The idea that the wealthy might not consume enough to prevent recessions ("the wealthy have too few needs") is at the heart of the debate between Malthus and Say in the early 1800s over the source and possibility of "gluts."
Malthus believed that lavish ("unproductive") consumption by wealthy landlords was needed to offset excess saving by the capitalists. He argued that saving would be too high because capitalists would not spend all that they earned, and therefore that demand for goods would be too low causing a recession (a "glut" of goods as they piled up in shops with nobody to buy them).
Thus, Malthus provided a defense of conspicuous consumption by the wealthy. The wealthy landlords needed to be encouraged to spend as much as possible to avoid having the economy slip into a recession. His solution was to redistribute income to the landlords through the corn laws, and the landlords would spend the extra income on unproductive consumption taking up the slack in demand. J.B. Say's response to Malthus, of course, was Say's Law: Recessions, i.e. gluts, are impossible because supply creates its own demand. The act of producing a good always produces the demand needed to consume it.
Malthus' worry that the wealthy might not consume enough is essentially the worry that saving will exceed investment. But this cannot persist. If savings exceeds investment, interest rates will fall causing investment to increase and saving to decrease until the savings and investment balance is restored.
Keynes would explain later how the process of equating saving and investment through movements in the interest rate could go awry causing the economy to get stuck in a recession, and how shocks to demand through government expenditures could help to solve the problem, but the point is that outside of Keynes' (and other) exceptions there is no need to encourage spending artificially, the system will adjust to resolve imbalances between output and expenditures.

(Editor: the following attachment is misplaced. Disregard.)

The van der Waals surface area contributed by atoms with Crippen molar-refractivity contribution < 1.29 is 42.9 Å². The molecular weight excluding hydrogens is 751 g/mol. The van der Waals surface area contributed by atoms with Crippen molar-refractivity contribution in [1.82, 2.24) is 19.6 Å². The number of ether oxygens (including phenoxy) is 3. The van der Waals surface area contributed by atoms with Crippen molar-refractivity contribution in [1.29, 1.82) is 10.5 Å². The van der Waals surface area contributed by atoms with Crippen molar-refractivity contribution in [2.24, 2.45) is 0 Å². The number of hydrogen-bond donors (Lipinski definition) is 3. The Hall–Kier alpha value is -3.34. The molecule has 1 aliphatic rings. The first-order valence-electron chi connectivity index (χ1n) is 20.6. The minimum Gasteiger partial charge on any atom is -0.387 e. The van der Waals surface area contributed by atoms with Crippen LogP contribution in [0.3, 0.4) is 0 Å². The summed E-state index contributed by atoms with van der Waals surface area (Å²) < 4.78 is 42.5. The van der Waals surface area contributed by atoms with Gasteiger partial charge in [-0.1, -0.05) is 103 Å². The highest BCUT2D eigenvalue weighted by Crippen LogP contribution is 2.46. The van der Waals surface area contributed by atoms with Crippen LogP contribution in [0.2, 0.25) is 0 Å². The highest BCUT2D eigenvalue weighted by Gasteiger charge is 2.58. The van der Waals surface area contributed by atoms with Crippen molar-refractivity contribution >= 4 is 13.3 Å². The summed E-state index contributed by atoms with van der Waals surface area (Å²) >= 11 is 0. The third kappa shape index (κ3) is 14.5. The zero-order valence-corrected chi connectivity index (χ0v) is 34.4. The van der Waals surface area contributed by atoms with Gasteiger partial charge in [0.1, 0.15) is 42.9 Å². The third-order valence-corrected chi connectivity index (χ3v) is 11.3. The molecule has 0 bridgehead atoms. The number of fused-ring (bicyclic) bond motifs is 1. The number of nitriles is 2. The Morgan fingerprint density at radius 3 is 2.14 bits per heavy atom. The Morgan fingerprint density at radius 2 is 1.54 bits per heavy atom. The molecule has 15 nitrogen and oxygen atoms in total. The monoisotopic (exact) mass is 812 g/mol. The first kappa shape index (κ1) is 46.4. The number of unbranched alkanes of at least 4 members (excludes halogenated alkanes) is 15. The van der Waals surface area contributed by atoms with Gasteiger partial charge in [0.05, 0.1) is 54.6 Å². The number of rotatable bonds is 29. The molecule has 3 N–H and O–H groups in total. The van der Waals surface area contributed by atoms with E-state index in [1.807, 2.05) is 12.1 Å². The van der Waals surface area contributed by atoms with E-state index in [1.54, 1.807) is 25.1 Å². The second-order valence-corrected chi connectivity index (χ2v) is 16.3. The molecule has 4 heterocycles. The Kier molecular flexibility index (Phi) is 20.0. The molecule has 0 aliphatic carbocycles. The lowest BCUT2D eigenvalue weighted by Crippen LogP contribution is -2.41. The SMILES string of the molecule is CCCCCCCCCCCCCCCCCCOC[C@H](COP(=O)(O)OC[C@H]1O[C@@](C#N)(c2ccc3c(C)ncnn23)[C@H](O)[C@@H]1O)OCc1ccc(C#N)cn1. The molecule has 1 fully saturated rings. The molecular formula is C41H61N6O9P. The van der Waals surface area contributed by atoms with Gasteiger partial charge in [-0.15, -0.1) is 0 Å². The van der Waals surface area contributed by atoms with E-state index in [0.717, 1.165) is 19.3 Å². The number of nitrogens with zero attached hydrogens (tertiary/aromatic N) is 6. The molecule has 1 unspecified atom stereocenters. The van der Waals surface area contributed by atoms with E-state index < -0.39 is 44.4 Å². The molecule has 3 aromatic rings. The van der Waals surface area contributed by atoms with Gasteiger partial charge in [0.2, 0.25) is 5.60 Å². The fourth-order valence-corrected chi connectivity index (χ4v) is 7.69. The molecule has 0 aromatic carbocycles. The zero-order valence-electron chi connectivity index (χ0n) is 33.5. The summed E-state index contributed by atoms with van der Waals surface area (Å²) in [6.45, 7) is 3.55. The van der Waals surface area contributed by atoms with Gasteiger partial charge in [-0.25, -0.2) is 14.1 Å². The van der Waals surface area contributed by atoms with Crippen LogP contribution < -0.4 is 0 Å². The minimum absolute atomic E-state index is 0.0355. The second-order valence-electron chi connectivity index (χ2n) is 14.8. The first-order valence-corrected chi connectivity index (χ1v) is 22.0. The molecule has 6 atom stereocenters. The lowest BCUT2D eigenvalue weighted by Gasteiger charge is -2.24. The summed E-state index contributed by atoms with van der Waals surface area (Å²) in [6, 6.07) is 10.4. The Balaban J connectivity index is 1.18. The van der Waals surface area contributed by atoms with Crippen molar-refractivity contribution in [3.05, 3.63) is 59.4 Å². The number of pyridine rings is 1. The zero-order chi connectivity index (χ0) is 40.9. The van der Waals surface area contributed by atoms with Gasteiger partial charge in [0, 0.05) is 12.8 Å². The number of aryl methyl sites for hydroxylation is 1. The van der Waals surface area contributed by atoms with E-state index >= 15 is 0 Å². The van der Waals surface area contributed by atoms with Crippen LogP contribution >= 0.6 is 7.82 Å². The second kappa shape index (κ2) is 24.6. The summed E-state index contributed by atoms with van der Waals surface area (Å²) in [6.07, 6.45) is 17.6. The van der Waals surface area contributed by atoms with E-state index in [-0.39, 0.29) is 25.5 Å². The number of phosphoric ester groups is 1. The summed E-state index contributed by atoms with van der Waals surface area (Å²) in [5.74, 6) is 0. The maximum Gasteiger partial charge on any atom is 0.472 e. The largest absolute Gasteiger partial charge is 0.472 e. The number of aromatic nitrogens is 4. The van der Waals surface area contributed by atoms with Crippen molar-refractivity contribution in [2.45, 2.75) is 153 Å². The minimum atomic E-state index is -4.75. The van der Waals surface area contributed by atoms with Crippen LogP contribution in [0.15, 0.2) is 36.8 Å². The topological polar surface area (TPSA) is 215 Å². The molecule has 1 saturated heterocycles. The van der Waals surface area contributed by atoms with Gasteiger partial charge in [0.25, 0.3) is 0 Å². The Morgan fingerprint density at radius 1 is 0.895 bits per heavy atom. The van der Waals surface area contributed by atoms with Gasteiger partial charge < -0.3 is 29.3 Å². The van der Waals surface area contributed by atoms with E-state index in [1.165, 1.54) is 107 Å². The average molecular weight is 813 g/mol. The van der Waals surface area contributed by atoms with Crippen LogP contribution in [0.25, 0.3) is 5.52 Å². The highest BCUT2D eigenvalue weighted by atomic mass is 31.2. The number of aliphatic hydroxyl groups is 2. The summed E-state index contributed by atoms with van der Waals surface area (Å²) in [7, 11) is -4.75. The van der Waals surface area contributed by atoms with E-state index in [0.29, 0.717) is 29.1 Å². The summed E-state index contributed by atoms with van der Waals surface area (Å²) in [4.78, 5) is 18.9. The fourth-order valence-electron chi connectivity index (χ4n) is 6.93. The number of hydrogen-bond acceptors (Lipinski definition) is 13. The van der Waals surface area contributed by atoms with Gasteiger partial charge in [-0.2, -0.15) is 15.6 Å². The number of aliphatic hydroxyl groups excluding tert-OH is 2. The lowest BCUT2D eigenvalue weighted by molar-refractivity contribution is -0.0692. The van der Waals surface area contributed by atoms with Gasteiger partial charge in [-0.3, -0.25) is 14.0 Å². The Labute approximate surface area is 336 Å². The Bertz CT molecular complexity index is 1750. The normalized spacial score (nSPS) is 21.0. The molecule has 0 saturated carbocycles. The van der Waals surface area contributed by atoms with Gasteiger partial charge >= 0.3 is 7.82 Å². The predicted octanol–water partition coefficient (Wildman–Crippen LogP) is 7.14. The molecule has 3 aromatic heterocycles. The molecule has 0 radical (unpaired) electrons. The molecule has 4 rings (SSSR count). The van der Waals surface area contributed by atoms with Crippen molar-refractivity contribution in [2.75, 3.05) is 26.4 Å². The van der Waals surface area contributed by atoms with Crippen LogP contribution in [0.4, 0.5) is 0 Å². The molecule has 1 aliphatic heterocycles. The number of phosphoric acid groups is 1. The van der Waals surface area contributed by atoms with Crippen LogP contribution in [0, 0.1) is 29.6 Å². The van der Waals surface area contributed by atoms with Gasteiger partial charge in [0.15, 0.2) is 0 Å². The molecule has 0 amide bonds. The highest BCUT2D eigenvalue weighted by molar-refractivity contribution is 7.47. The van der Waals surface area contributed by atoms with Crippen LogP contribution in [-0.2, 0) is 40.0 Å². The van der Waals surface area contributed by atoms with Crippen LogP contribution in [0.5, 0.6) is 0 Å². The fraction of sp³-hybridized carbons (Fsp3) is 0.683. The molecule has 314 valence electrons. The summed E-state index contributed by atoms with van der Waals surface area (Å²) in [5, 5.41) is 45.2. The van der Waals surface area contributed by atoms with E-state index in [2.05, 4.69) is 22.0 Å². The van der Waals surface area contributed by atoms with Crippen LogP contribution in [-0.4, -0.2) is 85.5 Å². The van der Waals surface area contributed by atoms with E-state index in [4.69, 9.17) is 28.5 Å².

I think it's reasonable to question our current savings and consumption mix, many believe that our current savings rate is too low to be sustainable and that a correction is in our future. But I don't think the reason for the imbalance is some fundamental change in human nature from several decades ago when the savings rate was much higher, i.e. that all of a sudden "hard work and deferred gratification has been replaced by an infantilist ethos of easy credit and impulsive consumption that puts democracy and the market system at risk."
Saving didn't fall because we suddenly decided to party rather than work or because we forgot the value of a penny saved. There are fundamental economic forces at work generating these changes, low interest rates, high saving rates in other parts of the world relative to attractive investment opportunities, the forces of globalization, and so on. Those forces are what we need to understand in order to construct effective policies to facilitate changes in consumption and saving patterns worldwide and unwind global imbalances with a minimum of economic disruption.
As to our treatment of the less fortunate, the other point of the essay, there I think the author has a point. We could do a lot better. Of course, exactly how to lift the poor out of poverty is the source of endless debate - see Sachs versus Easterly - but no doubt we could and should do more. However, the hope expressed in the essay that pharmaceutical companies and others will "defer profits" to provide cheap drugs, etc. to developing countries is wishful thinking. If we want these companies to help, they will have to be given the economic incentive to do so and that requires working withing the bounds of capitalism, not hoping for something different to take its place, or for some sudden change in human nature to fundamentally change our altruistic behavior.